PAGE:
Stability in symptoms of anxiety and depression as a function of genotype and environment: a longitudinal twin study from ages 3 to 63 years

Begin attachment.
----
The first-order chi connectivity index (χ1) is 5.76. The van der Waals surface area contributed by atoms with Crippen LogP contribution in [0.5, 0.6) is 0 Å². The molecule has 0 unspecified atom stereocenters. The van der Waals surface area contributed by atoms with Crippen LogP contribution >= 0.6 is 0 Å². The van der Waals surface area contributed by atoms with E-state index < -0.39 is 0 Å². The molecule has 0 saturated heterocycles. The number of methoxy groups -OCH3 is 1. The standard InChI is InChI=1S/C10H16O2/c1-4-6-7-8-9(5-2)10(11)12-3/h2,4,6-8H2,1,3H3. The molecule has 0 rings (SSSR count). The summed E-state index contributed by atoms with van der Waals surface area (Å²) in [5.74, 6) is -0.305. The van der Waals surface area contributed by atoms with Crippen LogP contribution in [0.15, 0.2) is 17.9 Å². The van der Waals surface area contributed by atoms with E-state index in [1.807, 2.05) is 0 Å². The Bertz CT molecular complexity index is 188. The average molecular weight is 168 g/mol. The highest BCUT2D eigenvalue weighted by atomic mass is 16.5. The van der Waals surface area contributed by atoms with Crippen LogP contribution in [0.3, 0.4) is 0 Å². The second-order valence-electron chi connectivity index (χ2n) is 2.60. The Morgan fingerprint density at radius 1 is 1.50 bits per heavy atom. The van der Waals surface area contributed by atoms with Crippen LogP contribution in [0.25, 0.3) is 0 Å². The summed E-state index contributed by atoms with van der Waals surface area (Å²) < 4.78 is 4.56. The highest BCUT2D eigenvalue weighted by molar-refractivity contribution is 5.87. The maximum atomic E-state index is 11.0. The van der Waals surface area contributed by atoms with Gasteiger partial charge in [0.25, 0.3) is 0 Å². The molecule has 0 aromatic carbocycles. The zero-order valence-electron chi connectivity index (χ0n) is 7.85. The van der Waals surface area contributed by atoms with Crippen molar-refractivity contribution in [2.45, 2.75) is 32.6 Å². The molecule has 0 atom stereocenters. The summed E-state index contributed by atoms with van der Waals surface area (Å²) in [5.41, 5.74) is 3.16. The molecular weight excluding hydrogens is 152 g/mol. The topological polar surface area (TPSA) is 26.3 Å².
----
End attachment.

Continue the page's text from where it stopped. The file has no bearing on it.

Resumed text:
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Background. The influence of genetic factors on major depressive disorder is lower than on other psychiatric disorders. Heritability estimates mainly derive from cross-sectional studies, and knowledge on the longitudinal aetiology of symptoms of anxiety and depression (SxAnxDep) across the lifespan is limited. We aimed to assess phenotypic, genetic and environmental stability in SxAnxDep between ages 3 and 63 years. Method. We used a cohort-sequential design combining data from 49 524 twins followed from birth to age ≥20 years, and from adolescence into adulthood. SxAnxDep were assessed repeatedly with a maximum of eight assessments over a 25-year period. Data were ordered in 30 age groups and analysed with longitudinal genetic models. Results. Over age, there was a significant increase during adolescence in mean scores with sex differences (women>men) emerging. Heritability was high in childhood and decreased to 30-40% during adulthood. This decrease in heritability was due to an increase in environmental variance. Phenotypic stability was moderate in children (correlations across ages ∼0.5) and high in adolescents (r = 0.6), young adults (r = 0.7), and adults (r = 0.8). Longitudinal stability was mostly attributable to genetic factors. During childhood and adolescence there was also significant genetic innovation, which was absent in adults. Environmental effects contributed to short-term stability. Conclusions. The substantial stability in SxAnxDep is mainly due to genetic effects. The importance of environmental effects increases with age and explains the relatively low heritability of depression in adults. The environmental effects are transient, but the contribution to stability increases with age.